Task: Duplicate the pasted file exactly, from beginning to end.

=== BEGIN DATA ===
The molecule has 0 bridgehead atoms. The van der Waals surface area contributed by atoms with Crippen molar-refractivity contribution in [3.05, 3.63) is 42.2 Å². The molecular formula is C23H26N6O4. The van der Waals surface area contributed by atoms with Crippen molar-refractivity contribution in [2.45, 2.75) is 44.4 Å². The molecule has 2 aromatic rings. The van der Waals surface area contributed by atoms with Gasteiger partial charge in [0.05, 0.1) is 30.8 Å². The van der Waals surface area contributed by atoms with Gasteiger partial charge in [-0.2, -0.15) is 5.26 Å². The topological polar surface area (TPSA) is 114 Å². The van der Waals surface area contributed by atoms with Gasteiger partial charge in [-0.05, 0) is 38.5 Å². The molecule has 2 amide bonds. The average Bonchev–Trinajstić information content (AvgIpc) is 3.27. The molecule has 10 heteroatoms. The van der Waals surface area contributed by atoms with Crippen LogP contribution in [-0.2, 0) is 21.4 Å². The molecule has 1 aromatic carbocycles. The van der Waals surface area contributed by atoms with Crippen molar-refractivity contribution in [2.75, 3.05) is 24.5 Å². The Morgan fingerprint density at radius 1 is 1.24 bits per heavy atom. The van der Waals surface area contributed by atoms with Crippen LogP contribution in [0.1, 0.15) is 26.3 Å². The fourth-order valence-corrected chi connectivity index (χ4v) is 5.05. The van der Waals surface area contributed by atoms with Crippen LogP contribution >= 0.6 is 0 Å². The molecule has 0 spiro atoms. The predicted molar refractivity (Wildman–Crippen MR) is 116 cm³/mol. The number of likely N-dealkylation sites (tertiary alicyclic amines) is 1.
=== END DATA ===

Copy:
The molecule has 0 bridgehead atoms. The van der Waals surface area contributed by atoms with Crippen molar-refractivity contribution in [3.05, 3.63) is 42.2 Å². The molecular formula is C23H26N6O4. The van der Waals surface area contributed by atoms with Crippen molar-refractivity contribution in [2.45, 2.75) is 44.4 Å². The molecule has 2 aromatic rings. The van der Waals surface area contributed by atoms with Gasteiger partial charge in [0.05, 0.1) is 30.8 Å². The van der Waals surface area contributed by atoms with Gasteiger partial charge in [-0.2, -0.15) is 5.26 Å². The topological polar surface area (TPSA) is 114 Å². The van der Waals surface area contributed by atoms with Gasteiger partial charge in [-0.05, 0) is 38.5 Å². The molecule has 2 amide bonds. The average Bonchev–Trinajstić information content (AvgIpc) is 3.27. The molecule has 10 heteroatoms. The van der Waals surface area contributed by atoms with Crippen LogP contribution in [-0.2, 0) is 21.4 Å². The molecule has 1 aromatic carbocycles. The van der Waals surface area contributed by atoms with Crippen molar-refractivity contribution in [2.75, 3.05) is 24.5 Å². The Morgan fingerprint density at radius 1 is 1.24 bits per heavy atom. The van der Waals surface area contributed by atoms with Crippen LogP contribution in [0.1, 0.15) is 26.3 Å². The fourth-order valence-corrected chi connectivity index (χ4v) is 5.05. The van der Waals surface area contributed by atoms with Crippen LogP contribution >= 0.6 is 0 Å². The molecule has 0 spiro atoms. The predicted molar refractivity (Wildman–Crippen MR) is 116 cm³/mol. The number of likely N-dealkylation sites (tertiary alicyclic amines) is 1.